Introduction To write about the Populist movement of the late 19th century requires an understanding of a complex, popularly unknown watershed in American sociopolitical history. The irony, even reward in gaining this understanding is to discover that the demands of the Populists—and the Farmers Alliance, the parent organization that spawned the movement—were simple ones. In theory this sounds like little to ask of a democratic republic. Populism spread far beyond the borders of the American South, eventually finding fervent support in the Plains states and the Far West territories.
Frustrated farmers formed organizations to address such problems and ultimately turned to independent or third-party politics. In Arkansas, the third-party movement actually peaked between and under the guise of the Union Labor Party ULPwhich lasted fewer years than the Populist Party but won more support, unlike in other states.
This national organization provided members with social and educational benefits and promoted cooperative purchasing and selling enterprises. Inthe fading State Grange, although officially nonpartisan, gave its stamp of approval to the inflationary, soft-money platform of the Greenback Partywhich captured few political offices in Arkansas but did suggest the willingness of some farmers to support a third party.
Unlike the Grange, the next two groups to organize Arkansas farmers came from within the state: In Octoberthe Brothers and the Agricultural Wheel consolidated, retaining the name of the latter organization, and by Augustthe Wheel claimed some 55, members in Arkansas and had begun spreading into other states.
Inthe Wheel nominated a state ticket and three congressional candidates, with unofficial support from the Knights of Laborwhich claimed at least 2, members in the state at the time. These efforts also produced negligible results but laid the groundwork for more significant challenges to follow shortly.
Formed in Cincinnati, Ohio, in Februarythe ULP never amounted to much nationally, but it presented the Arkansas Democratic Party with its greatest challenge of the post-Reconstruction era.
The Arkansas ULP provided stiff opposition for Democrats in state and congressional elections inbuttressed by the lack of Republican nominees in the former and some of the latter.
ULP candidate Charles M. Norwood polled nearly forty-six percent of the vote in the gubernatorial election ofaccording to official returns. Norwood and his supporters, however, contended that Democrats had in fact robbed him of victory through fraud and violence, a charge with which historians have since concurred.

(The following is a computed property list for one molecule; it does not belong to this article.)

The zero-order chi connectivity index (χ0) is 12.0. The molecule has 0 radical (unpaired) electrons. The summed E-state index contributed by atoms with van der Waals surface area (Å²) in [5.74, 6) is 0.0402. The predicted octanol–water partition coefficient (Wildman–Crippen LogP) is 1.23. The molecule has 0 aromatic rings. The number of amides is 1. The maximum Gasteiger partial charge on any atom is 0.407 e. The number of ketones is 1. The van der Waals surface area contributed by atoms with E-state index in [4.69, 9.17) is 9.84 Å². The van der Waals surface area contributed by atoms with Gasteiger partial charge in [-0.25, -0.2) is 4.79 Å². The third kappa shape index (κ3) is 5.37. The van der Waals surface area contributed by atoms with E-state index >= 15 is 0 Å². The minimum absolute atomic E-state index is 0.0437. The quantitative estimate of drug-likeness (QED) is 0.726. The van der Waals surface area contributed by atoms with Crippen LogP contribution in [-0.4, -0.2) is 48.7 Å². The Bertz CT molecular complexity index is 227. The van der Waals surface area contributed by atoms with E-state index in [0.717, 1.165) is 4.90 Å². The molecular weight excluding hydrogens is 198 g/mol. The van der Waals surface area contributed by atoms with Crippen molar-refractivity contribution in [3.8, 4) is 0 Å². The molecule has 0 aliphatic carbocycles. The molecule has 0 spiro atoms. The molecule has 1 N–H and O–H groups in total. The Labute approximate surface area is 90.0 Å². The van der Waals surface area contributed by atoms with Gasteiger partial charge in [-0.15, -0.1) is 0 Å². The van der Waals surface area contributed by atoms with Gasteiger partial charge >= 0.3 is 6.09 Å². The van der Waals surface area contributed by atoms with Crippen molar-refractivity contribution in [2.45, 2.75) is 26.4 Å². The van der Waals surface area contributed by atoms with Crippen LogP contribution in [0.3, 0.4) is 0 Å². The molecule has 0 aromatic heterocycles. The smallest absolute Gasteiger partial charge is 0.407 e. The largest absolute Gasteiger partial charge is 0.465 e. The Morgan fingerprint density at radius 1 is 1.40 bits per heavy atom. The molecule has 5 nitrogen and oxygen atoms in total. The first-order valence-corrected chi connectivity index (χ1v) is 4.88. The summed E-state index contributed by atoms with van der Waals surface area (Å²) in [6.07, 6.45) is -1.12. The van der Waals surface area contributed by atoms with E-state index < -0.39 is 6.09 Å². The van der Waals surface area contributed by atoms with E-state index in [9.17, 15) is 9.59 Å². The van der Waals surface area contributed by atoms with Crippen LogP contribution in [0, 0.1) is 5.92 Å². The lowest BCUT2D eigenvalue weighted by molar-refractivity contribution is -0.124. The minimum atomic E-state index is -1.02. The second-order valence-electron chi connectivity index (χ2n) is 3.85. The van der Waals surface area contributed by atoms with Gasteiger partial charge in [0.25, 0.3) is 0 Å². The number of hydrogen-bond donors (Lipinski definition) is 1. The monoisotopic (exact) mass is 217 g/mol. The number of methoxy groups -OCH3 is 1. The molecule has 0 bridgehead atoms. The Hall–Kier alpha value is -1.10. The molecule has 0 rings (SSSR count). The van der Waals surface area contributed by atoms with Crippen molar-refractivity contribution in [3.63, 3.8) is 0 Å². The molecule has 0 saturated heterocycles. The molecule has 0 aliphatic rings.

Initial returns showed a Democratic sweep in the congressional races, but two of these disputed elections were decided by the U. House of Representatives, which declared Union Laborite L.
Featherstone and the Wheel-supported Republican John M. Clayton never entered Congress, however: InULP state and congressional candidates again lost close contests that were marred by fraud and violence.
The Populists nominated J. The Populist state ticket finished third that year, and the party never elected either a state-wide officer or congressman in Arkansas. Afterit stopped trying. The Populist Legacy A small minority of Arkansas farm and labor leaders who had been Populists became active in the Socialist Party in the early twentieth century, including Populist gubernatorial candidate W.
Who Killed John Clayton? Political Violence and the Emergence of the New South, — Duke University Press, University of Missouri Press, Greenbackers, Knights of Labor, and Populists: University of Georgia Press, Arkansas and the New South, — University of Arkansas Press, Movement agitated for.
the Emergence A description of the sport of lacrosse which was established by north american indians of the Populist Party.
the importance of sat test to the educational system campaign in the late 19th-century U. By the late nineteenth century, were in firm political and economic control of the south until the rise of the Populist movement in the s.
Despite their remarkable progress and general prosperity, 19th-century U.S.
farmers experienced recurring cycles of hardship, caused primarily by falling world prices for cotton and wheat. Nov 18, · Best Answer: I wrote several papers on populism in Canada and some of my research involved looking to the United States for similarities.
First of all populism had been around for awhile in different forms and tended to 'morph' to Status: Resolved.
The People's Party (also known as the Populist Party or the Populists) was an agrarian-populist political party in the United States. For a few years, from to , it played a major role as a left-wing force in American politics.
Home» Articles» Farmers, the Populist Party, and Mississippi () the Populist Party, and Mississippi () By Kenneth G. McCarty. In the late 19th century, the Populist Party arose out of agrarian economic and political protest, was short lived, and passed into history.
Analyze the reasons for the emergence of the Populist movement in the late 19th century.